- Body is transported to lie in state at Union Buildings, the seat of government in South Africa’s capital Pretoria
- It is the place where Mandela ruled the country after unseating the apartheid regime which was based there
- South Africans waited from the early hours to honour celebrated leader and lined the streets for procession
- Giant arena in his home town of Qunu is being built to stage the biggest funeral in South Africa’s history
Thousands of mourners lined the streets of South Africa this morning as Nelson Mandela’s body was moved to lie in state in the capital – inside the building which once housed the apartheid government he fought for five decades.
South Africans formed a guard of honour for their former president this morning as his body was transported through Pretoria in a casket draped in the national flag, in a hearse surrounded by outriders, to lie in state for the first of three days.
This morning Mandela’s grandson Mandla visited his open casket in the government’s Union Buildings, followed by his second wife Winnie Madikizela-Mandela and third wife Graca Machel, as well as South Africa’s current president Jacob Zuma.
Mr Mandela’s remains will be moved daily between the Military Hospital on the outskirts of Pretoria to the Union Buildings.
It was there that he assumed the first black presidency of South Africa in 1994, holding court in the same rooms once occupied by his white oppressors.
One onlooker told Sky News: ‘We loved that man and he fought for us. He fought for us to be here so Viva Mandela and let him rest in peace.’
‘This a significant moment for me and my children,’ said 48-year-old teacher Thapelo Dlamini, who had been on waiting on the street for two hours with his two children.
Mr Mandela will be buried on Sunday in Qunu, his ancestral home in the Eastern Cape province, where a giant arena is already being built nearby.
A stone’s throw from the home where the former ANC leader grew up, it will stage the biggest funeral in South Africa’s history. Prince Charles will be among the dignitaries travelling to the remote rural location for the service.
Cortege: The body of Nelson Mandela is driven through the streets of the capital Pretoria this morning
Meanwhile a public memorial service in London today will remember the life of the anti-apartheid leader.
The service will be held at St Martin-in-the-Fields in Trafalgar Square from 10.30am at the request of the South African High Commission, feet away from the church.
The two share strong links and were the scene of freedom vigils for Mr Mandela during his incarceration.
Speaking at the service will be Sir Sydney Kentridge QC and Lord Joffe of Lidington, who both represented Mr Mandela at his treason trials, and campaigner and African National Congress veteran Mama Thembi Nobhadula.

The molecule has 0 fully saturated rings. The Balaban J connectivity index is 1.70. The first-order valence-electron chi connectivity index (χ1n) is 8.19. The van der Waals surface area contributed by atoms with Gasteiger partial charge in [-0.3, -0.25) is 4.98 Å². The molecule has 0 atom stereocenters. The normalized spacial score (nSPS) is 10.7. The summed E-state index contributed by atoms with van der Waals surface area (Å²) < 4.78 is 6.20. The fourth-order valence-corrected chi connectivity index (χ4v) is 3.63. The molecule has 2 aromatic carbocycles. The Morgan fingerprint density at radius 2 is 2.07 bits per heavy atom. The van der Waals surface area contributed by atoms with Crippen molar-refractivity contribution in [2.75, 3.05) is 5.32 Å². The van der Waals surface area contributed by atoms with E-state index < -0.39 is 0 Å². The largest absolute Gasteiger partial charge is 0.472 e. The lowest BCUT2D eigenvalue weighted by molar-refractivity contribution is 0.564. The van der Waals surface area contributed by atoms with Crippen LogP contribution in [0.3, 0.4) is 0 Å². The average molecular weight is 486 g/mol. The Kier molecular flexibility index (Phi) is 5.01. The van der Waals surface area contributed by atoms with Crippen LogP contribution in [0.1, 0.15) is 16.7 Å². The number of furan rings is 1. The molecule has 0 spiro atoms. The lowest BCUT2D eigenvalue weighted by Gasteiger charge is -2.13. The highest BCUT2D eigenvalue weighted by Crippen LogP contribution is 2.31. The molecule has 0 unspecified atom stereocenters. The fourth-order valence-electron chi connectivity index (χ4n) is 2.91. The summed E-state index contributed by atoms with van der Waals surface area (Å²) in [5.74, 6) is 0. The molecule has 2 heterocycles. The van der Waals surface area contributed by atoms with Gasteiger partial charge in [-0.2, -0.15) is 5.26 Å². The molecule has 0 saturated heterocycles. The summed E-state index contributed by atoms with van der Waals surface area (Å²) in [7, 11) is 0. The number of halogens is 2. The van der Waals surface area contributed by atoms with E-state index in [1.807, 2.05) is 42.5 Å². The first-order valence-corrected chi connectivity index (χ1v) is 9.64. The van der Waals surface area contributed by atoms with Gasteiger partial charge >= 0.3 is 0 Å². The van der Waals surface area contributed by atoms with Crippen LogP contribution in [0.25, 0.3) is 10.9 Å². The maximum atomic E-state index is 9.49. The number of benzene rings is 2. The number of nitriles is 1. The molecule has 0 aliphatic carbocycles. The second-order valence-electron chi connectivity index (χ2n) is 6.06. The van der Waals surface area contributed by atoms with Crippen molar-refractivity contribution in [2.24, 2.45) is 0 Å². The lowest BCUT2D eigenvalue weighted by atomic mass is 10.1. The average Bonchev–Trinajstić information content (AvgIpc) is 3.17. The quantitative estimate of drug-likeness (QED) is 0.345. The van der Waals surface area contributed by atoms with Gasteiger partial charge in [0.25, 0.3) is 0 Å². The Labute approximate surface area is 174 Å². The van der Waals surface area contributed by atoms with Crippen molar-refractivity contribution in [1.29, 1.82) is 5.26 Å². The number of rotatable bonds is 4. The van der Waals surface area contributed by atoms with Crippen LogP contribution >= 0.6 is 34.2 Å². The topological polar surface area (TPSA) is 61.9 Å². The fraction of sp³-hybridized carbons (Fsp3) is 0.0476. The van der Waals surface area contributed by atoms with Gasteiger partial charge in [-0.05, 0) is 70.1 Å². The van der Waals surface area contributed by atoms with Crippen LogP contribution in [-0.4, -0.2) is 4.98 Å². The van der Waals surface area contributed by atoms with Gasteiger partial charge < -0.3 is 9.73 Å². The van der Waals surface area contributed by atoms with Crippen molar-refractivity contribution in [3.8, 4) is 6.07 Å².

Thousands of people are expected to pay their respects to their former leader over the next few days.
Barack Obama yesterday led tributes to Mr Mandela as world leaders joined thousands of people at a memorial service in the rain-soaked FNB Stadium in Soweto, where the former South African president made his final frail appearance during the 2010 World Cup.
The US president spoke of the ‘heroic’ life of the South African leader, describing him as the ‘last great liberator of the 20th century’ and compared his actions to those of Mahatma Gandhi, Abraham Lincoln and US civil rights leader Martin Luther King.
But he also warned against viewing Mr Mandela as detached from normal life.
‘He was not a bust made of marble, he was a man made of flesh and blood,’ Mr Obama told the crowds.
‘It was precisely because he could admit to imperfection, because he was so full of good humour, even mischief despite the heavy burdens that he carried, that we loved him so,’ he added.
Mr Obama’s speech came after he shook hands in the stadium with Cuban president Raul Castro, the first such greeting in public involving a president of the US since the Cuban revolution.
The former US president Bill Clinton reportedly shook hands in private with Raul’s brother Fidel behind closed doors at a UN lunch in 2000.
During the service in the two-thirds-filled stadium, boos were heard for the current South African president Jacob Zuma and the former US president George W Bush. But there were cheers for Mr Obama and for Zimbabwean president Robert Mugabe.
Those attending included Prime Minister David Cameron and his three surviving predecessors, Sir John Major, Tony Blair and Gordon Brown.
Also seen arriving at the service were supermodel Naomi Campbell, rock star Bono, former South African president FW De Klerk, Mr Clinton and his wife, ex-US secretary of state Hillary, former French president Nicolas Sarkozy and the current president Francois Hollande.
Mr Mandela, described at one time as the world’s most famous political prisoner, was released after 27 years in jail in 1990 and went on to become South Africa’s first black president. He died last Thursday aged 95.
The service, marked by heavy rain, heard from Andrew Mlangeni, a former prisoner on Robben Island with Mr Mandela, who spoke of the ‘outpouring of love’ following his death.
‘Madiba is looking down on us. There is no doubt he is smiling and he watches his beloved country, men and women, unite to celebrate his life and legacy,’ he said.
UN secretary-general Ban Ki-moon told the service: ‘South Africa has lost a hero, we have lost a father and the world has lost a beloved friend and mentor.
‘Nelson Mandela was more than one of the greatest leaders of our time, he was one of our greatest teachers. He taught by example, he sacrificed so much and was willing to give up everything for freedom, equality and justice.’
Source : Daily mail